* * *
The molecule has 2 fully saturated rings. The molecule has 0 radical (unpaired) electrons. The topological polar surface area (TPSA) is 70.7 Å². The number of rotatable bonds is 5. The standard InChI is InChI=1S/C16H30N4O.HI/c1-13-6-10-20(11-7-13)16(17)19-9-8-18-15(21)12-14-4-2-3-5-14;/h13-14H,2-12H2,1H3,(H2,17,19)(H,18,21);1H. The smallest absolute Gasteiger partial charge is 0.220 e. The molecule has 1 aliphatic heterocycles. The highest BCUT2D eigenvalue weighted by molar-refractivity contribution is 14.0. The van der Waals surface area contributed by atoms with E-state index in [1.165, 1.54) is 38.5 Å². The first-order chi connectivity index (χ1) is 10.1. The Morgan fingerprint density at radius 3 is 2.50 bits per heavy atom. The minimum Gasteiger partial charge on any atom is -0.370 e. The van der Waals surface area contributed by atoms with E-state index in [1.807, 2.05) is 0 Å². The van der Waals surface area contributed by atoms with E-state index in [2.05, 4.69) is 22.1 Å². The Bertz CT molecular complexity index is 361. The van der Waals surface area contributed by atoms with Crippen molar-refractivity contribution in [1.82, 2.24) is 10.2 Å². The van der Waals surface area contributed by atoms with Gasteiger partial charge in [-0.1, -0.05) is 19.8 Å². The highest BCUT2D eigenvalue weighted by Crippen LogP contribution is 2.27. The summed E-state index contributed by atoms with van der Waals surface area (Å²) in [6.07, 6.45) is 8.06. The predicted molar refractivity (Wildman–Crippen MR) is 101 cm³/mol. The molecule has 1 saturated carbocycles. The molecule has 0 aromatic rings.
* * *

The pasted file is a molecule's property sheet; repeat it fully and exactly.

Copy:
The molecule has 2 fully saturated rings. The molecule has 0 radical (unpaired) electrons. The topological polar surface area (TPSA) is 70.7 Å². The number of rotatable bonds is 5. The standard InChI is InChI=1S/C16H30N4O.HI/c1-13-6-10-20(11-7-13)16(17)19-9-8-18-15(21)12-14-4-2-3-5-14;/h13-14H,2-12H2,1H3,(H2,17,19)(H,18,21);1H. The smallest absolute Gasteiger partial charge is 0.220 e. The molecule has 1 aliphatic heterocycles. The highest BCUT2D eigenvalue weighted by molar-refractivity contribution is 14.0. The van der Waals surface area contributed by atoms with E-state index in [1.165, 1.54) is 38.5 Å². The first-order chi connectivity index (χ1) is 10.1. The Morgan fingerprint density at radius 3 is 2.50 bits per heavy atom. The minimum Gasteiger partial charge on any atom is -0.370 e. The van der Waals surface area contributed by atoms with E-state index in [1.807, 2.05) is 0 Å². The van der Waals surface area contributed by atoms with E-state index in [2.05, 4.69) is 22.1 Å². The Bertz CT molecular complexity index is 361. The van der Waals surface area contributed by atoms with Crippen molar-refractivity contribution in [1.82, 2.24) is 10.2 Å². The van der Waals surface area contributed by atoms with Gasteiger partial charge in [-0.1, -0.05) is 19.8 Å². The highest BCUT2D eigenvalue weighted by Crippen LogP contribution is 2.27. The summed E-state index contributed by atoms with van der Waals surface area (Å²) in [6.07, 6.45) is 8.06. The predicted molar refractivity (Wildman–Crippen MR) is 101 cm³/mol. The molecule has 1 saturated carbocycles. The molecule has 0 aromatic rings.